A guest post by Tyler Jacobson
Growing up, I used to hate making class presentations. Just the thought of standing there talking in front of my classmates was enough to make me feel sick. Eventually, I learned how to talk in front of crowds and these days I’m okay with public speaking even though I still get butterflies sometimes.
My teen son recently made me recall the sheer terror of being asked to give a presentation in class. He had a class presentation coming up. It was part of an assignment and what he scored would count towards his final grade.
He was anxious about it and was terrified of making a mistake that would make him a laughingstock. In my own way, I tried to bolster his courage but then I realized I wasn’t handling the situation well at all. I allowed my past experience and my own victory over the fear of public speaking to desensitize me from my son’s anxiety. I figured that since I’d done it, he could overcome his fear as well.
Of course, my initial lack of empathy didn’t help and I had to check myself and adjust my approach. Once I remembered how anxiety-inducing those experiences were for me, I was able to be more understanding of my son’s plight.
As parents, we are sometimes guilty of allowing our hindsight to cloud our reaction to our kids’ fears and anxieties. We forget that what’s easy for us might appear totally different to them and so we need to handle their situations differently.
Here are some of the ways to do this:
Gradually exposing children to fears.
Some parents who believe in tough love think that suddenly exposing kids to their fears will help them overcome them. Unfortunately, this can do more harm than good and can push a child who is struggling with anxiety to develop a full-blown anxiety disorder.
When your kid is terrified of something, helping them face their fears is certainly the best thing to do. However, there are better, less scary ways of going about it. For instance, if your kid is scared of diving into the deep end, you could start by letting her swim in the shallow end, gradually working her way to the deeper side of the pool. Introducing less anxiety-provoking situations or activities first gives your child time to master their anxiety and gain confidence before facing bigger fears.
Providing lots of encouragement and positive feedback.
Similarly, ridiculing, shaming and name-calling is not the way to go when trying to address your child’s fears or anxieties. Doing so only further distresses your child, adding to their burden.
Instead, use lots of encouragement and praise and watch your child flourish. When they’re about to face their fear, commend them for their bravery and let them know you’re there should they need your assistance. Additionally, reward them for any progress they make. The reward can be something as simple as a high five or a special treat.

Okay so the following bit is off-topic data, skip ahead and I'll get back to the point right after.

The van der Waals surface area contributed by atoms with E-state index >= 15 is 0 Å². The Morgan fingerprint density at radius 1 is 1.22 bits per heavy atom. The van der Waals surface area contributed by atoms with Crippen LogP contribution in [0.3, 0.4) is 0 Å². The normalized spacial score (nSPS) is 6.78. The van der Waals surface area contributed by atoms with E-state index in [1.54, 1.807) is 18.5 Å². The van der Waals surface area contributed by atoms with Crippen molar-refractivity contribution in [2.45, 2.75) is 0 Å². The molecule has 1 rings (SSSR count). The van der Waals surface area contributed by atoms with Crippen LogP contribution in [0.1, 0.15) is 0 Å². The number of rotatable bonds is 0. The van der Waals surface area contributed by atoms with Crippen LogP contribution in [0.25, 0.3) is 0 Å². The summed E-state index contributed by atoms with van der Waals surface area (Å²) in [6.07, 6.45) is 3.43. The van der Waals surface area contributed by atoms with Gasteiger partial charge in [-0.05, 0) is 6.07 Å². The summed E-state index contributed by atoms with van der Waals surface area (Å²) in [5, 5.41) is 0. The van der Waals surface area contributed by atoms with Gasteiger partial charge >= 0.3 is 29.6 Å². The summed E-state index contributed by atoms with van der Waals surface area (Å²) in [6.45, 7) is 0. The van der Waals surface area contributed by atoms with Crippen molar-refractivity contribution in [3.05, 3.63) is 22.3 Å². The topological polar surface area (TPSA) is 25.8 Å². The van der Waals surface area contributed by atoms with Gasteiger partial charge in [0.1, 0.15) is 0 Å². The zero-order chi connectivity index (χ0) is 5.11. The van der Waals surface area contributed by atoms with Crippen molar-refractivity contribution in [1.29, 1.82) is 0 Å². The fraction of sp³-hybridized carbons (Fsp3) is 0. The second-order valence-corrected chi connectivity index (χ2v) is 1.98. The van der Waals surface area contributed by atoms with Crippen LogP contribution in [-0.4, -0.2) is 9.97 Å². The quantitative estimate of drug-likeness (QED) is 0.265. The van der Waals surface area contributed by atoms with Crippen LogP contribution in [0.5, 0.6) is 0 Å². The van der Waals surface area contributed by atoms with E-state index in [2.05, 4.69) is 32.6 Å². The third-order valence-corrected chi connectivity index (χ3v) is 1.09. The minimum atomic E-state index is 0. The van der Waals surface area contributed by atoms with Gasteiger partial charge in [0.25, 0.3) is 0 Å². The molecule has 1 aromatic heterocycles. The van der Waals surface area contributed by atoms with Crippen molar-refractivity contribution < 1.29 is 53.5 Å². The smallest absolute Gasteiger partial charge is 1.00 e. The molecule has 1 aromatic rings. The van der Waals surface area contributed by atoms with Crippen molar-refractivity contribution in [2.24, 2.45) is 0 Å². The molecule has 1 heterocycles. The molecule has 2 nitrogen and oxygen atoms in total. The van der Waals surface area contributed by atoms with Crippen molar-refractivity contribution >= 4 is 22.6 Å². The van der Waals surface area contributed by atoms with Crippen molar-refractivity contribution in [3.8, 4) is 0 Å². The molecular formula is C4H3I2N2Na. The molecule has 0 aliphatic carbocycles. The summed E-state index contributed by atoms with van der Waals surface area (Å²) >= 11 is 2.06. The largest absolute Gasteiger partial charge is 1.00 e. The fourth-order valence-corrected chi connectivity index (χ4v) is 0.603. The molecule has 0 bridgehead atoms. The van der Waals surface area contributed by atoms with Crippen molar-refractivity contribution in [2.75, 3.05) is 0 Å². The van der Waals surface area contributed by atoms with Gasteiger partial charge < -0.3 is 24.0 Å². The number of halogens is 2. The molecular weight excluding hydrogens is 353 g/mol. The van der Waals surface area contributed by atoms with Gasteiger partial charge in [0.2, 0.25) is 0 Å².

Not pushing or nagging if they decide not to face their fears.
It’s also important to go at your child’s pace. They’ll make tremendous progress on some days while on others it’ll seem like they’ve taken steps back. Sometimes, they might decide not to face their fears at all. When this happens, they’re not being difficult, defiant or stubborn. They’re just not ready to deal with their fears at that time so try not to push or nag.
Give them space and perhaps try finding a fear on a smaller scale that your kid can overcome. For example, if they’re not ready to tackle going down a 13ft skating ramp, perhaps they’ll handle a smaller 7ft one with no trouble instead.
Seeing your child in distress isn’t a comfortable experience for most parents. In response, you might be tempted to go into protection mode, trying to shield your kids from every possible anxiety trigger. This is not only impractical but also detrimental to your children’s development.
Shielding your child and helping them avoid anxious situations only validates their fearful thoughts. It also sends a subtle message that you’re not confident in their ability to solve problems on their own.
The best way to deal with anxiety triggers is to take small steps to overcome and deal with them. This way your child becomes stronger by working through their fears and worries.
Being patient and persistent.
Addressing your kid’s anxieties or fears calls for a ton of patience. Progress might seem slow but that’s when you teach your child the value of persistence. If they fail one day, encourage them to try again next time. By doing this, you’ll be teaching them to see challenges as something to overcome. You’re also helping them develop the kind of grit and fortitude that’ll help them surmount any obstacles they encounter in life.
Most of all, you need to show empathy when your child faces certain fears and worries. Find ways to validate their feelings while letting them know that you understand what they’re going through and that they can count on your help and support.
While you can’t protect your child from experiencing anxiety or having fears, you can certainly help them learn to get them under control so that they can lead fulfilling lives.